Curated by Roc Jiménez de Cisneros
The first instalment of the monographic dedicated to José Iges is an interview that looks back over his whole career, with the testimony of Concha Jerez and Miguel Álvarez-Fernández.
If the context of sound art at the end of the dictatorship could be said to be, as Luis de Pablo claimed, "anomalous", then the context of radio art (artistic production created for the radio as concert hall), was virtually non-existent here. But if one thing could be said to define this anomalous period in Spanish music, it would be the sporadic appearance of islands - individual artists who weren't part of a coherent local scene, but nevertheless put forward a different discourse that was often more in tune with the tradition in other parts of the world.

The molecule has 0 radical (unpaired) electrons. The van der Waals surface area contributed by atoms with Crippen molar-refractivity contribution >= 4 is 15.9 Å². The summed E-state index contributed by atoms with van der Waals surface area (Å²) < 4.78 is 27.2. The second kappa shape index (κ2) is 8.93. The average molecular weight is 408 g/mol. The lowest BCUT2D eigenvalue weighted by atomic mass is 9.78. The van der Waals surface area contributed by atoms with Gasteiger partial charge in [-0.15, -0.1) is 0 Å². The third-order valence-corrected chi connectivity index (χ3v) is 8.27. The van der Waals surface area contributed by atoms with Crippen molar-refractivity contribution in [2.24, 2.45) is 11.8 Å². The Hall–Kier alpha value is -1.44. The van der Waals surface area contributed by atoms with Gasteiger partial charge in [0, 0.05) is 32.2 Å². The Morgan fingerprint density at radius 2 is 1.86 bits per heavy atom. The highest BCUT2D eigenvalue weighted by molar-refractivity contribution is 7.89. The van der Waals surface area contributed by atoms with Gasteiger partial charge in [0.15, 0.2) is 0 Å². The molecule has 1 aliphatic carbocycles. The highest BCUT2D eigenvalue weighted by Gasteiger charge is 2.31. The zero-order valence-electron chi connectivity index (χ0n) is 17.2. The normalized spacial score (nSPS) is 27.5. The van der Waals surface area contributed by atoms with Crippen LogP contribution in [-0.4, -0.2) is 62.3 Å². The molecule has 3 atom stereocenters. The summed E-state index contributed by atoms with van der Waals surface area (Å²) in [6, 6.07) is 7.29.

Madrid intermedia artist José Iges was one of the few composers to defend radio art as a form of expression in Spain, but his solo work and his collaboration with other artists such as Concha Jerez and Esperanza Abad, among others, also adopted the message of the medium as its own message in countless compositions, interactive installations, performances and sound poetry works. And Iges is not just notable for his work as an artist: his name is also inseparably linked to Ars Sonora, the RNE Radio Clásica program he founded in 1985 with Francisco Felipe, and directed from 1987 to 2008.
By commissioning and promoting new works, the invaluable task of diffusion carried out by Ars Sonora managed to connect the national scene to the global radio art world, in process that ran parallel to the career of the man who was its principal driving force. Accompanied by Iges, his close collaborator since 1989, Concha Jerez, and his successor at Ars Sonora, Miguel Álvarez Fernández, we explore the world of radio art through the perspective of its major Spanish exponent.